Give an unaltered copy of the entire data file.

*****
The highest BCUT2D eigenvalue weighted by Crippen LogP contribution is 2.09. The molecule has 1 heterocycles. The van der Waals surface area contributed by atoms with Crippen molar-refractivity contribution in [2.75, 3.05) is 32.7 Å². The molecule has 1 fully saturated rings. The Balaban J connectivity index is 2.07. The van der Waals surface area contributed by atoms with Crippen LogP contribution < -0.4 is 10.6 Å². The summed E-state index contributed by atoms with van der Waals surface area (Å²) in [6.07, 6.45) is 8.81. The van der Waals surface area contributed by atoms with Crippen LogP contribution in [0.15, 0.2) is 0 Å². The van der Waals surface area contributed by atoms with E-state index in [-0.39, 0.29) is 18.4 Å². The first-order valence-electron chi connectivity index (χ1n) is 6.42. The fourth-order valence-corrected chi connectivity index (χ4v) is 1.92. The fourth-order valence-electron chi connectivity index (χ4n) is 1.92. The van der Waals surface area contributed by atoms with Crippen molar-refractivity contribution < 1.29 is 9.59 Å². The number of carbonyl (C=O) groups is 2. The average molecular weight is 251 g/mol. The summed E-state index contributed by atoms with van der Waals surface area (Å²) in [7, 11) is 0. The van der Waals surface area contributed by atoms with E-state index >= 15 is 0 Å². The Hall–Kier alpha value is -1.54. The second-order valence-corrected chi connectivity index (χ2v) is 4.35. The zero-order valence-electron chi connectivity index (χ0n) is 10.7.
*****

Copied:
The highest BCUT2D eigenvalue weighted by Crippen LogP contribution is 2.09. The molecule has 1 heterocycles. The van der Waals surface area contributed by atoms with Crippen molar-refractivity contribution in [2.75, 3.05) is 32.7 Å². The molecule has 1 fully saturated rings. The Balaban J connectivity index is 2.07. The van der Waals surface area contributed by atoms with Crippen LogP contribution < -0.4 is 10.6 Å². The summed E-state index contributed by atoms with van der Waals surface area (Å²) in [6.07, 6.45) is 8.81. The van der Waals surface area contributed by atoms with Crippen LogP contribution in [0.15, 0.2) is 0 Å². The van der Waals surface area contributed by atoms with E-state index in [-0.39, 0.29) is 18.4 Å². The first-order valence-electron chi connectivity index (χ1n) is 6.42. The fourth-order valence-corrected chi connectivity index (χ4v) is 1.92. The fourth-order valence-electron chi connectivity index (χ4n) is 1.92. The van der Waals surface area contributed by atoms with Crippen molar-refractivity contribution < 1.29 is 9.59 Å². The number of carbonyl (C=O) groups is 2. The average molecular weight is 251 g/mol. The summed E-state index contributed by atoms with van der Waals surface area (Å²) in [7, 11) is 0. The van der Waals surface area contributed by atoms with E-state index >= 15 is 0 Å². The Hall–Kier alpha value is -1.54. The second-order valence-corrected chi connectivity index (χ2v) is 4.35. The zero-order valence-electron chi connectivity index (χ0n) is 10.7.